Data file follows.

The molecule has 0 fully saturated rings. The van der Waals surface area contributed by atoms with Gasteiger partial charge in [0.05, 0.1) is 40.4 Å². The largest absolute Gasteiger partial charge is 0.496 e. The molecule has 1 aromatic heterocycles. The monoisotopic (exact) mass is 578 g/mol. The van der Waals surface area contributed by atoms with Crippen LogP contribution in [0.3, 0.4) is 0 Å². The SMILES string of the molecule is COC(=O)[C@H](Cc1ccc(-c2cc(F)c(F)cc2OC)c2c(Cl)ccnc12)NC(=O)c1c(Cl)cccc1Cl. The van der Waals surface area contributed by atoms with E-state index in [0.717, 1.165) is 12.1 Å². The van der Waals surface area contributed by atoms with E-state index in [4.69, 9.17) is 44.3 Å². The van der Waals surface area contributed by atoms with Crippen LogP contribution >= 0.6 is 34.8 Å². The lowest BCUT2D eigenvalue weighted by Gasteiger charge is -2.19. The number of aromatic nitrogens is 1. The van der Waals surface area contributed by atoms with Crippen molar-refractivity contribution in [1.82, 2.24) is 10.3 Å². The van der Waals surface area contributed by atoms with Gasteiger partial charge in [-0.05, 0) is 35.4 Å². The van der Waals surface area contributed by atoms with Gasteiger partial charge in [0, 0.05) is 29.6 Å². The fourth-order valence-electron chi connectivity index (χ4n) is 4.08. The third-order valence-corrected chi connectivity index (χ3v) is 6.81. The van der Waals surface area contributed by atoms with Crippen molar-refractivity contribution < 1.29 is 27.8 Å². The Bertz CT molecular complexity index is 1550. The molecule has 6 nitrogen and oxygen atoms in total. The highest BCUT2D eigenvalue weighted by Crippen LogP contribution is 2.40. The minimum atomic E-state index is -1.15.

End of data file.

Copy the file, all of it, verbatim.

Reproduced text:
The molecule has 0 fully saturated rings. The van der Waals surface area contributed by atoms with Gasteiger partial charge in [0.05, 0.1) is 40.4 Å². The largest absolute Gasteiger partial charge is 0.496 e. The molecule has 1 aromatic heterocycles. The monoisotopic (exact) mass is 578 g/mol. The van der Waals surface area contributed by atoms with Crippen LogP contribution in [0.3, 0.4) is 0 Å². The SMILES string of the molecule is COC(=O)[C@H](Cc1ccc(-c2cc(F)c(F)cc2OC)c2c(Cl)ccnc12)NC(=O)c1c(Cl)cccc1Cl. The van der Waals surface area contributed by atoms with E-state index in [0.717, 1.165) is 12.1 Å². The van der Waals surface area contributed by atoms with E-state index in [4.69, 9.17) is 44.3 Å². The van der Waals surface area contributed by atoms with Crippen LogP contribution >= 0.6 is 34.8 Å². The lowest BCUT2D eigenvalue weighted by Gasteiger charge is -2.19. The number of aromatic nitrogens is 1. The van der Waals surface area contributed by atoms with Crippen molar-refractivity contribution in [1.82, 2.24) is 10.3 Å². The van der Waals surface area contributed by atoms with Gasteiger partial charge in [-0.05, 0) is 35.4 Å². The van der Waals surface area contributed by atoms with Gasteiger partial charge in [0, 0.05) is 29.6 Å². The fourth-order valence-electron chi connectivity index (χ4n) is 4.08. The third-order valence-corrected chi connectivity index (χ3v) is 6.81. The van der Waals surface area contributed by atoms with Crippen molar-refractivity contribution < 1.29 is 27.8 Å². The Bertz CT molecular complexity index is 1550. The molecule has 6 nitrogen and oxygen atoms in total. The highest BCUT2D eigenvalue weighted by Crippen LogP contribution is 2.40. The minimum atomic E-state index is -1.15.